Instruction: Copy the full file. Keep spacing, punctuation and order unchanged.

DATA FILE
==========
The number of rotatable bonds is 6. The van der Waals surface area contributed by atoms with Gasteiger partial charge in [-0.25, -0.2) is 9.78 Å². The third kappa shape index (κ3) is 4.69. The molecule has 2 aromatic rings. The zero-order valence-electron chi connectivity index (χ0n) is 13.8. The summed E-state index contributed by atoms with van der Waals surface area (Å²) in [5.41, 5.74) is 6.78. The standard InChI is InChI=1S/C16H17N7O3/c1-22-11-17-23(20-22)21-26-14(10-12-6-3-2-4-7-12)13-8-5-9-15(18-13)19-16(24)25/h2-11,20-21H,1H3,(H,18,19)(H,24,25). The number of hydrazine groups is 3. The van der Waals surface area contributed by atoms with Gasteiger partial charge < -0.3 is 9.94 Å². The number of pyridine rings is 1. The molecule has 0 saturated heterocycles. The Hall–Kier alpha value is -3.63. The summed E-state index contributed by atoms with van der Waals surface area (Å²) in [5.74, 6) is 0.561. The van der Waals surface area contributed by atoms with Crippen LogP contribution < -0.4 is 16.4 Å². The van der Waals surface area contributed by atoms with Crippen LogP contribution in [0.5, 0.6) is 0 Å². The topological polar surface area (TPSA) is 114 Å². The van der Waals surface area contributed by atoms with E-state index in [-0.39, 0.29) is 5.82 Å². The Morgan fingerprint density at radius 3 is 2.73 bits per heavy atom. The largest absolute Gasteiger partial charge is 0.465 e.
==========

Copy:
The number of rotatable bonds is 6. The van der Waals surface area contributed by atoms with Gasteiger partial charge in [-0.25, -0.2) is 9.78 Å². The third kappa shape index (κ3) is 4.69. The molecule has 2 aromatic rings. The zero-order valence-electron chi connectivity index (χ0n) is 13.8. The summed E-state index contributed by atoms with van der Waals surface area (Å²) in [5.41, 5.74) is 6.78. The standard InChI is InChI=1S/C16H17N7O3/c1-22-11-17-23(20-22)21-26-14(10-12-6-3-2-4-7-12)13-8-5-9-15(18-13)19-16(24)25/h2-11,20-21H,1H3,(H,18,19)(H,24,25). The number of hydrazine groups is 3. The van der Waals surface area contributed by atoms with Gasteiger partial charge < -0.3 is 9.94 Å². The number of pyridine rings is 1. The molecule has 0 saturated heterocycles. The Hall–Kier alpha value is -3.63. The summed E-state index contributed by atoms with van der Waals surface area (Å²) in [5.74, 6) is 0.561. The van der Waals surface area contributed by atoms with Crippen LogP contribution < -0.4 is 16.4 Å². The van der Waals surface area contributed by atoms with Crippen LogP contribution in [0.5, 0.6) is 0 Å². The topological polar surface area (TPSA) is 114 Å². The van der Waals surface area contributed by atoms with E-state index in [-0.39, 0.29) is 5.82 Å². The Morgan fingerprint density at radius 3 is 2.73 bits per heavy atom. The largest absolute Gasteiger partial charge is 0.465 e.